Need a handheld video-camera stabilizer, but the ready-made ones aren't what you're looking for? Just print one!Gadget
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My 3D-printed Glidecam! It's a much more economic alternative to the commercial ones, but works just as well (personal opinion). The parts were designed with functionality (and not so much with printabilitiy) in mind, so many of them require support material (or have support material built-in). Nothing too hard, though, as there are all pretty massive parts from which the support material easily peels off. Use a thick shell and high infill (2mm and 40% recommended), especially for the parts of the gimbal. The lower rail parts can be printed lighter, as they only need to be stiff, but don't have to bear much load.
The 6005 bearing is clamped to the 20mm tube with the three-part inlay. You might need to file the inside and outside of each inlay part to fit. Make sure the threads line up when assembling. Insert the inlay into the bearing first, then slide the tube through. For the 608 bearings, i heated them up until they started smoking (don't do this if you have a baring with rubber seals), then pressed them into the plastic parts. Less temperature is needed if you print in PLA :-) If you're confident about the strength of your parts, you can also press them in cold (ABS or Nylon only). If you've printed the parts in ABS, you could also soften them in acetone vapor before pressing in the bearings (untested). Let me know if none of these methods work for you, i'll adapt the parts to a less tight fit.
The crown is glued (epoxy'd) into the top of the extending 15mm tube to stabilize it inside the larger tube. A short piece of 20x1mm tube needs to be glued to the handle part. The bike grips are also not perfectly tight on there (handlebars are ~22mm), so a drop of superglue can't hurt there. You can use shorter tubes for the lower rail, but the shorter you make them, the more sensitive the glidecam will be to rotation, so that's only recommended if you're not using a light camera without counterweights. The extension tube can also be shortened if you're running out of 15mm tubes, but the longer you keep it, the more solid it's going to be.
Use threadlock to secure all bolts, especially the ones that hold the bearings in place. You can adjust the bearing drag by adjusting the pre-tensioning of the bolts. The sides of the center bearing mount and the front of the gimbal arm need to be tapped for M8. The grip part will need a M8 nut on the other side of the bearings (not shown).
I'm not quite happy with the lower extension clamp yet. The v2 version (lower rail set and jamnut) uses a similar mechanism to the top bearing holder, but has tapered finger-nuts. v1 clamps much better, but introduces some stabilization issues because the bolts are off-center.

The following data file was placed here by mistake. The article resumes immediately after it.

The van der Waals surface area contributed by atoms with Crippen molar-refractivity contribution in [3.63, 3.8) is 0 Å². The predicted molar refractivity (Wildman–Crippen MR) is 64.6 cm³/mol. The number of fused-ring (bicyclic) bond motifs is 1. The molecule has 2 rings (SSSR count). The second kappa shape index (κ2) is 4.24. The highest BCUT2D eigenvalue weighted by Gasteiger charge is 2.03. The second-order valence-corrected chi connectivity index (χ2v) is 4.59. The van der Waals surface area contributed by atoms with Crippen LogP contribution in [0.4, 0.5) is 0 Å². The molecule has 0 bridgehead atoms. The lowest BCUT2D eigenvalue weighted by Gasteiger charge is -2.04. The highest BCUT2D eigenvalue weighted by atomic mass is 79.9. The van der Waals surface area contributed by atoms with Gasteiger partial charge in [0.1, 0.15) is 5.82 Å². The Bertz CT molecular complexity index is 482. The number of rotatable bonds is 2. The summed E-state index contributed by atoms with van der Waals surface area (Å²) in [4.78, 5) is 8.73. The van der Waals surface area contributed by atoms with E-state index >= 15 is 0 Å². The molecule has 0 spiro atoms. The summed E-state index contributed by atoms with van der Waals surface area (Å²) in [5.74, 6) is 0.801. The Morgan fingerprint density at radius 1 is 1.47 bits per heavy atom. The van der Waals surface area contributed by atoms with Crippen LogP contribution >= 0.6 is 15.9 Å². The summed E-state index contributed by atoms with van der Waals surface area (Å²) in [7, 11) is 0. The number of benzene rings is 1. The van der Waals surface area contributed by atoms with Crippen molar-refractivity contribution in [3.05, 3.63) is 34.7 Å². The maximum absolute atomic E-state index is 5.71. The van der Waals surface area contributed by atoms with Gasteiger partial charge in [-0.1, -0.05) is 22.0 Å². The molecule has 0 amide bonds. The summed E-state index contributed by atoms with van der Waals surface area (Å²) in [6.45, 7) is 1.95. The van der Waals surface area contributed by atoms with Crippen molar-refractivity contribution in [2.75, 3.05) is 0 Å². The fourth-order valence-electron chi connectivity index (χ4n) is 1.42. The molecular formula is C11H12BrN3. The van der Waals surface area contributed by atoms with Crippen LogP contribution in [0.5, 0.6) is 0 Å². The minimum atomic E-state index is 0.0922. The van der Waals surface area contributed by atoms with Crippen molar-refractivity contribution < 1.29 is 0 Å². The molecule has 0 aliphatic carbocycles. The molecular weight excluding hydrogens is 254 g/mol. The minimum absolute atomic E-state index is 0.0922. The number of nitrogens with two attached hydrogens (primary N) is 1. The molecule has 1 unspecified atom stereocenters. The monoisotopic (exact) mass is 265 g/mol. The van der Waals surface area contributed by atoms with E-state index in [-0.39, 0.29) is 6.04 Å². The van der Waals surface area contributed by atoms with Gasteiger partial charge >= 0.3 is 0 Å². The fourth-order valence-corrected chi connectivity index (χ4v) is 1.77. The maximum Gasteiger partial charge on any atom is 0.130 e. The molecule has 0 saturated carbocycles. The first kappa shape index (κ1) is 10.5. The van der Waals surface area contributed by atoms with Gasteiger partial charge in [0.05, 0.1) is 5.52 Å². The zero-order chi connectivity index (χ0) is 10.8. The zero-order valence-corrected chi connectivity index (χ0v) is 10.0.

As far as balancing the whole thing goes, there are plenty of guides available on Youtube for Glidecams, and this one works exactly the same. The 3-second-rule is pretty helpful, make it faster to get better self-leveling, tune it to slower values to keep the rig from tilting as you move it around.
All stl files are already oriented for best results, those that have an "s" at the beginning of their filename require support material. The .zip contains the Solidworks source files - some of the parts in the assembly are from the toolbox, so i'm not sure how well those will show on other installations.
Materials and methods
- ~500g of filament, any plastic works as long as it's not a flexible filament
- Four 608 skateboard bearings (e.g. http://goo.gl/U2KCTp )
- One 6005 bearing
- 2pc 450mm (or less) 15mm aluminum tube (lower rail)
- 400mm (or less) 15mm aluminum tube (extension tube)
- 300mm 20x1mm aluminum tube (main tube)
- 140mm 20x1mm aluminum tube (grip)
- Two LP-01 macro sliders for a "4 way" configuration (e.g. http://goo.gl/VgClXb )
- One 1/4-20 UNC 3/4 screw
- A couple short pieces of M8 threaded rod or equivalent screws and nuts
- Six M3 x ~20 screws, cap head and six nuts
- A couple of M8 fender washers as counterweights
- One or two bike grips
Issues are used to track todos, bugs or requests. To get started, you could create an issue.
the weight mount part is missing from SolidWorks file
(weightmount.sldprt) please upload it.
It is the American standard for screws, not metric but in inches.
Cameras standards for screws have not changed for more than 100 years, and it was imperialistic instead of metric.
American standards are very similar to the original screws, with only a slight difference in angle. They work for cameras and are cheap because the entire US/Canada market uses them.
BTW, I hate being forced to used those screws, new cameras should start using metric.
what does "One 1/4-20 UNC 3/4 screw" stand for ? It is this kind of screw : http://www.aliexpress.com/item/1Pcs-High-Quality-1-4-20-Tripod-Screw-to-Flash-Hot-Shoe-Adapter-Promotion/32452475527.html
Great Design by the way !!
Added the collet to:
Hello, I had created a collet for attaching the 20mm tube to a 15mms.
I am just learning youmagine so I can upload it.
So I live in the United States. Where can I find metric aluminum tube? It's been a tough find online and obviously the local home depot probably doesn't have it. Any ideas?
- Printed on:
- Reprapsource - Prusa i3 Kit updated version
- everything just fits perfect except the clamp v.2 so im using the clamp v1 and am really happy with the result. I once printet another Glidecam from thingiverse which has no function...